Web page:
A porous metal-organic framework sorbent could boost the efficiency of ethanol production from cellulosic biomass by trapping compounds that inhibit fermentation, according to a study (Chem. Commun. 2016, DOI: 10.1039/c6cc05864g).
Woody plants and grasses hold enormous supplies of cellulose, from which ethanol can be produced via fermentation of sugars extracted from the plant materials. This route to ethanol production currently generates hundreds of millions of liters of the renewable fuel annually, a value that is expected to climb.
Extracting the sugars from biomass requires breaking down the plant material, which is notoriously recalcitrant. Biofuel manufacturers typically rely on harsh acid treatments to do that job. The process works well, but it generates aqueous sugar solutions contaminated with 5-hydroxymethylfurfural (HMF) and other furanics. Those compounds are toxic to the organisms that do the fermentation and thereby limit the process efficiency. They are also tough to separate from sugar solutions: Sorbents that trap the harmful franics also tend to trap valuable sugars.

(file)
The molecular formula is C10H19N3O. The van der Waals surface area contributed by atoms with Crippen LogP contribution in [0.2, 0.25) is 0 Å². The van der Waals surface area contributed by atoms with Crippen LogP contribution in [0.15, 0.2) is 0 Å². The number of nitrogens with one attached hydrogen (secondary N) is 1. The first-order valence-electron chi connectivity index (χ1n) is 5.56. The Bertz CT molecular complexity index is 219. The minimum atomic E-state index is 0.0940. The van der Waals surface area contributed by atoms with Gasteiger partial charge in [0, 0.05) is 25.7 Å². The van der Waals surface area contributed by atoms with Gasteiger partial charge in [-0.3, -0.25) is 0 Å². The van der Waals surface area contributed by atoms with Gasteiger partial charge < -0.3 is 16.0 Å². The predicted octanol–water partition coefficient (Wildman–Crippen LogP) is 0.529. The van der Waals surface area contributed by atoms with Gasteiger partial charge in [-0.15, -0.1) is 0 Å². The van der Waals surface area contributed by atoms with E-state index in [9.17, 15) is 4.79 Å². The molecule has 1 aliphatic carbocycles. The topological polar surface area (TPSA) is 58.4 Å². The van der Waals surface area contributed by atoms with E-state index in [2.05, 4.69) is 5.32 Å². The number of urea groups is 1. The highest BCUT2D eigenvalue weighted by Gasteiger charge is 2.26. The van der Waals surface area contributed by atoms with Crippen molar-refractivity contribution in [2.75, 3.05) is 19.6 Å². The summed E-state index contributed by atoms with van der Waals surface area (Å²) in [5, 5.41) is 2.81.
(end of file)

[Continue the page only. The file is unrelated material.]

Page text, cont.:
A team led by Alexander Katz of the University of California, Berkeley, may have come up with a way to overcome the separations problem. The group finds that NU-1000, a metal-organic framework compound featuring pyrene linkers, selectively traps furanics and leaves sugars alone. For example, in tests in which the glucose concentration was 300 times as great as that of HMF, NU-1000 trapped 80% of the HMF but no detectable quantity of glucose.